Nov 1, 2007 - 10:59 AM
The next few times I heard them, they were playing in a basement, and the production value of my listening experience skyrocketed. Their indie-folk style, firmly embedded in deep delta blues, sounded confident and mature. Their music brought to mind influences that varied from Mississippi John Hurt to Bob Dylan to Kurt Cobain. They were unquestioningly better than the bands I usually heard in basements.
From the first (non-cell phone) show, it seemed like a matter of time and touring before they signed with a label and took off on a bigger career path. When that moment came, and they signed to Saddle Creek Records in 2005, it couldn’t have been less surprising. Since then, they’ve put out two albums and two EPs, including September’s self-titled release. It was well over a year before I would get a chance to see them play again.
When Adam Stephens and Tyson Vogel – the Two Gallants in question – took the stage at The Independent on Oct. 27, my live experience soared beyond the territory of both basements and cell phones and into the rarified air of concert speakers and multi-channel mixing boards. Cameramen shot from the sides of the stage and from the rail of the balcony at the back of the full-capacity crowd.
Stephens and Vogel have known each other and made music together since they were kids, and it shows. You can hear it in the key shifts, sudden breaks and tempo changes that they move through with practiced, synchronistic precision. And you can see it in their communication and camaraderie onstage. At one point, Stephens got on his knees beside Vogel’s drum set, leaned in, and they proceeded through the song smiling and with near-constant eye contact. What’s more, Two Gallants has no clear front man on the stage; Vogel’s drums are placed right up front, beside Stephens.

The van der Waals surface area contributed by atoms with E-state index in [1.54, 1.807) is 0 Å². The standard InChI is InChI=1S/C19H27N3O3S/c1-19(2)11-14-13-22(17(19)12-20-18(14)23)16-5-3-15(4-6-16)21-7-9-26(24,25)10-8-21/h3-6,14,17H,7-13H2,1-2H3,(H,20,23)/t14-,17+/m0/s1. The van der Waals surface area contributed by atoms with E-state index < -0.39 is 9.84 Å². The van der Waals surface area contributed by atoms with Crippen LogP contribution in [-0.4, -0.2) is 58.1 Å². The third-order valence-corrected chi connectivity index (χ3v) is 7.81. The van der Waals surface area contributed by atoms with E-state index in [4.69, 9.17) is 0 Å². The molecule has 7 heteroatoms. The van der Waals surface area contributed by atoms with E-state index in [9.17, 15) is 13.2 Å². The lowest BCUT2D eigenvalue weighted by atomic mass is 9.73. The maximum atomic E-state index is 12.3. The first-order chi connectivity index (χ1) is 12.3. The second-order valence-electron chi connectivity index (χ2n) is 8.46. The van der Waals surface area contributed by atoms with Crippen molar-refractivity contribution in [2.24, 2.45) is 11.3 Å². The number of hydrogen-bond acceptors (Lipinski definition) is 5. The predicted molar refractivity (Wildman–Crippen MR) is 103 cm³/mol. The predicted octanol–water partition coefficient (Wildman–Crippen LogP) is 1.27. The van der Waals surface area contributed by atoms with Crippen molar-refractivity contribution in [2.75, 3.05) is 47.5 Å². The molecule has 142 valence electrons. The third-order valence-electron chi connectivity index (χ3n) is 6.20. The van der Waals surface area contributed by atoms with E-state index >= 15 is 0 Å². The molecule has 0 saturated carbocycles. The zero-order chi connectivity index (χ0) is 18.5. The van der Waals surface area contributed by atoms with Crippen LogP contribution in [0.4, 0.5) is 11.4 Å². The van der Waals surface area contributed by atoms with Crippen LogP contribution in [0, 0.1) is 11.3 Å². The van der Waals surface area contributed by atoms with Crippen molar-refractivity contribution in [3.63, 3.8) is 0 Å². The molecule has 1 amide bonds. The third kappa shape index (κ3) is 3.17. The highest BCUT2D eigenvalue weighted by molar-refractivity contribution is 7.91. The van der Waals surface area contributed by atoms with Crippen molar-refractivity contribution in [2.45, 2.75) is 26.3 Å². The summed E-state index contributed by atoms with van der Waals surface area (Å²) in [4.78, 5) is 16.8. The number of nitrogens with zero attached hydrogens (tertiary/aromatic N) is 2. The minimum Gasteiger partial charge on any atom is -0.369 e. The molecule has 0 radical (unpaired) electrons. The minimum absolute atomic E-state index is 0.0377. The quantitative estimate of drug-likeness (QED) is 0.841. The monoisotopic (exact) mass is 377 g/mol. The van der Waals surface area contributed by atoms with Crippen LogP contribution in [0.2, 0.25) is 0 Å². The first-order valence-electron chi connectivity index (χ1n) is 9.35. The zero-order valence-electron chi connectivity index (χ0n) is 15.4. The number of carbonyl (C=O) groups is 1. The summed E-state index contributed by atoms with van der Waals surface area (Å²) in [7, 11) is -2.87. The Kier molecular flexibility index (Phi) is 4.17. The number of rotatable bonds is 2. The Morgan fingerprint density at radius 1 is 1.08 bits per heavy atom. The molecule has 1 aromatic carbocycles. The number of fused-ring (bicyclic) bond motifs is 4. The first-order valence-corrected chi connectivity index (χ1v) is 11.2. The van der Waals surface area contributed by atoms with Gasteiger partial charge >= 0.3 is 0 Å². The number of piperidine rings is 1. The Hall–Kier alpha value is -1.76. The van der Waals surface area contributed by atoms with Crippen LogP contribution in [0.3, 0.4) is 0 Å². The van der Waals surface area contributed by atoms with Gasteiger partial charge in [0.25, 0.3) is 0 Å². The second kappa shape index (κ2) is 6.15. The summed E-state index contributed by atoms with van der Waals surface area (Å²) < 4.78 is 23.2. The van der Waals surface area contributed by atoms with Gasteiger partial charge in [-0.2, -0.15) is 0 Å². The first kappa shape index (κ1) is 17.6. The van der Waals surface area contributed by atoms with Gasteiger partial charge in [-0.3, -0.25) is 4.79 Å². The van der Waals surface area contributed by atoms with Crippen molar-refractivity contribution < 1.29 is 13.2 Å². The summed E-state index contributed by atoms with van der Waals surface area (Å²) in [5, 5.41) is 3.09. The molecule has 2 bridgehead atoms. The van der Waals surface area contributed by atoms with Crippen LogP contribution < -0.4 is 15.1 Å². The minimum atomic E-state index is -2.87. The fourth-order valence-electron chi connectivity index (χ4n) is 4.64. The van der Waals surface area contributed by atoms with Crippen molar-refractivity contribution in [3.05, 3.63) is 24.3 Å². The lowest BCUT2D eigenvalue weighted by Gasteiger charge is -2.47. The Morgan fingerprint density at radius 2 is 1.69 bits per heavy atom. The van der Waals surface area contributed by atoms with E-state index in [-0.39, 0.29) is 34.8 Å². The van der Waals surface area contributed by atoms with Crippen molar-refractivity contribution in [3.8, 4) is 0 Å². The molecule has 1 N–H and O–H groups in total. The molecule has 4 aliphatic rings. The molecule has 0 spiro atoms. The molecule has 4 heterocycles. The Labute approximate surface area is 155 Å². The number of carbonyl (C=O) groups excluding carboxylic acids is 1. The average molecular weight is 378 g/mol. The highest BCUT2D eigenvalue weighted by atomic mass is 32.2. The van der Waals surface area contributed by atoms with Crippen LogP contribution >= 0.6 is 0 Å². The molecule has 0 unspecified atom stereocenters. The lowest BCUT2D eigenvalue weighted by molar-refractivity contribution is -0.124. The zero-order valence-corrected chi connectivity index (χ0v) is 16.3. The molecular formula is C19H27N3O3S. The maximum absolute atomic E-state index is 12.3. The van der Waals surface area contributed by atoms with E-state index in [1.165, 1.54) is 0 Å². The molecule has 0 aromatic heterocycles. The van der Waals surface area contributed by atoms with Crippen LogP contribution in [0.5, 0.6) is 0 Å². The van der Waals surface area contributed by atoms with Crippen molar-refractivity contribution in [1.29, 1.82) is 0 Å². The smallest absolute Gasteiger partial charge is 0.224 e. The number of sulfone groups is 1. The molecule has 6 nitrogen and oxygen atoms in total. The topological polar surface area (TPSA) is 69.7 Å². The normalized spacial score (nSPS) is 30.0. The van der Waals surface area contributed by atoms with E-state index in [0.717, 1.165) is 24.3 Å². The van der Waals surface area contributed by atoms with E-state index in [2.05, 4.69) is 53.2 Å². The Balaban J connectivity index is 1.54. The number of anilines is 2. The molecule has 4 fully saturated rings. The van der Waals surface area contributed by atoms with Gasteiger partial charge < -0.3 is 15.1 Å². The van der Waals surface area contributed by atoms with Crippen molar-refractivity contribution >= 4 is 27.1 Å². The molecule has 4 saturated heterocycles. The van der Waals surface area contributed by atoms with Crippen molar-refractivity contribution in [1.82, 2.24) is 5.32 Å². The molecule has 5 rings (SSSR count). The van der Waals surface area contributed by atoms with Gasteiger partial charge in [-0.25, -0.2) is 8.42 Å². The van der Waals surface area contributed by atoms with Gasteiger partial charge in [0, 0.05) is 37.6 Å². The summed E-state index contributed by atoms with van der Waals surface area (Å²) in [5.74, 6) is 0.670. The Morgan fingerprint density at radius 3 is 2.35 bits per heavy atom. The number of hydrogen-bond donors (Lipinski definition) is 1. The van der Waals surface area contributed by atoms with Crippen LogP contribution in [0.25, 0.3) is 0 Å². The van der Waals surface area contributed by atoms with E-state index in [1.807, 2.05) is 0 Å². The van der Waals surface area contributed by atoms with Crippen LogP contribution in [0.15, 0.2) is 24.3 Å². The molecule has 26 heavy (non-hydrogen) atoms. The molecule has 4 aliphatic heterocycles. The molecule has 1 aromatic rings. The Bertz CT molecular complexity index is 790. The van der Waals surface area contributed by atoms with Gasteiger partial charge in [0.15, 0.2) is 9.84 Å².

As they proceeded through their set, the lessons of the road showed through in their playing. Stephens’ fingers, dressed in steel fingerpicks, flew through their plucking patterns without hesitation. Vogel hovered over his set with his arms coming up high and down hard and with his stringy, brown hair in constant motion before his face. It almost seemed like he was winging it at times – not because there was anything sloppy to his playing, but because it was so loose and wide-ranging that some of his rapid fills seemed like playful, spontaneous flourishes.
Although the acoustic experience had made drastic improvements since the first times I heard Two Gallants, the scope of the event didn’t eradicate the sense of intimacy that pervaded those earlier shows. Stephens and Vogel are both from San Francisco. They played the majority of their early gigs in the area, and after spending much of the last two years on American and European roads, the show had a definite sense of homecoming. The crowd shouted out requests from the band’s catalogue of music, sang along and cheered or made other approving noises within the first few notes of many of the songs.
Part way through the set, Stephens paused for a moment, thanked the audience and said, “I’m glad to be back.”
Someone behind me yelled, “Yeah, welcome back motherfucker.”
Stephens smirked and dropped his face. He said, “We’re not going to talk to you guys anymore.” The crowd twittered.
But before the band left and returned for an encore with a debut song, Vogel stopped and once again addressed the crowd. “Thank you for being with us,” he said. “This is our home.”
For more info, visit www.twogallants.com
Josh Lehman is a freelance writer, online producer and journalism student at San Francisco State University. He sprung from the fecund soil of idyllic Fresno, before emigrating to the Bay Area on a mission to save the future. He is currently looking for suggestions on how exactly to begin.
Michelle Tri Hai Le is a freelance photojournalist. Her middle name, Tri Hai, means "Wisdom as vast as the ocean." She just recently learned that her last name is pronounced "lay," not "lee."